Establishing clear expectations all the way across the board. Our job as leaders is to… as CEOs, as fiduciaries, as bosses, as founders… is to lead, teach and inspire others. And you can do that in a multitude of ways, but leadership through empowerment is something that we really practice and I love that you mentioned that, because we want to empower our team to make decisions to learn from their mistakes and to make mistakes and to not operate out of fear. But, you’ve also got to establish clear lines of expectations, key performance indicators, really defined roles like this is your job. This is your role within the business, stay between these lines and make decisions and push yourself forward, we will support that. Once you start going outside those lines, then we’re going to have to reel you back in and get you back in line with what your purpose is for this specific business or the specific project that we’re trying to complete.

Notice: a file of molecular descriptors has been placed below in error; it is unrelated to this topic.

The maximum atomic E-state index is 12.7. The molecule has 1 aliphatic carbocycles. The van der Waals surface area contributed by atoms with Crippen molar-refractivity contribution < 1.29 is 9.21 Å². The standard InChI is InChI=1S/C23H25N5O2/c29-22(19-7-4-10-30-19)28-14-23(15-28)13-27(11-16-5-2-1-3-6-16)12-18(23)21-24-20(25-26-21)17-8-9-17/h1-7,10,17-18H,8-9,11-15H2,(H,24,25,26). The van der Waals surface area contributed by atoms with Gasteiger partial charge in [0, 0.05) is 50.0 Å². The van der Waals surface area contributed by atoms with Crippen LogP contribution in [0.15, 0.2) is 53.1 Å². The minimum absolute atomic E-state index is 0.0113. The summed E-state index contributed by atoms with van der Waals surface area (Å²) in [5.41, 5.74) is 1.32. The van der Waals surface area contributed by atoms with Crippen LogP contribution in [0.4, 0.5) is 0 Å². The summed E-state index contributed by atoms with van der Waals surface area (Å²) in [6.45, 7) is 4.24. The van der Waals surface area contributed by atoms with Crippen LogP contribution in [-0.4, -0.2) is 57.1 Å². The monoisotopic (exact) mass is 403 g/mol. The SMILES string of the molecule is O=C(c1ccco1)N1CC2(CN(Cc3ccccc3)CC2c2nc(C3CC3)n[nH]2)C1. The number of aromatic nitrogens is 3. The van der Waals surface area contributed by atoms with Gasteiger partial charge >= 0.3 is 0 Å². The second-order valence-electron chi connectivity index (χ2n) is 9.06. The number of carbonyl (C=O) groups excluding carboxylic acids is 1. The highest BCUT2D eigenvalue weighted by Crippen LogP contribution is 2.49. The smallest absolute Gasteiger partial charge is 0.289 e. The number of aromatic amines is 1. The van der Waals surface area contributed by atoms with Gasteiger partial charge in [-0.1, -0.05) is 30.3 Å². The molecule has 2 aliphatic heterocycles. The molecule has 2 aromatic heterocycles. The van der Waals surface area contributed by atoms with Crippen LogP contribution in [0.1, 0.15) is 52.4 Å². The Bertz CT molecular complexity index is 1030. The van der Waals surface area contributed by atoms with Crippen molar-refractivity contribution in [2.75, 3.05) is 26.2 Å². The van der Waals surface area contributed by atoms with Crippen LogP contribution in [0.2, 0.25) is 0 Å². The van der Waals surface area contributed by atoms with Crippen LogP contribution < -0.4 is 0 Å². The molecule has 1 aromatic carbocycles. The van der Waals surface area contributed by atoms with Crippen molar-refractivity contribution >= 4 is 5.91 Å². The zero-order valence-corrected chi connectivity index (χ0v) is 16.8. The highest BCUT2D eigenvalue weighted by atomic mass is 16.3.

Mike Merrill:

Yeah, I like that you mentioned, it sounds like you’re saying failure is kind of okay. Like that’s just part of the process, right? Part of perfection is failing forward. Right?

 

Randy Brothers:

Yeah. Ask every entrepreneur, everybody you meet or you bring onto this show, ask them what is the single most important catalyst for their learning? What’s that universal answer going to be? Failure, mistakes. Yet, we run our business completely opposite. We run our business as if you can’t fail, do everything you can not to make mistakes, and then we hold people back because we’re afraid that they’re going to make mistakes, or that we made a mistake by letting them fail or by letting them make a mistake that’s catastrophic for the company. But the reality of it is, how many mistakes are actually catastrophic to the company? Most owners are the only ones getting to make that level of mistake. Right?

So, you kind of got to be able to know when to kind of let that leash out a little bit, because you’ve learned and grew because of your mistakes and your failures. Why not have a culture where someone can fail and learn and grow and make up for their mistake without fear of losing their job or fear of being ridiculed or fear of some other negative thing happen to them from their leadership team.

 

Mike Merrill: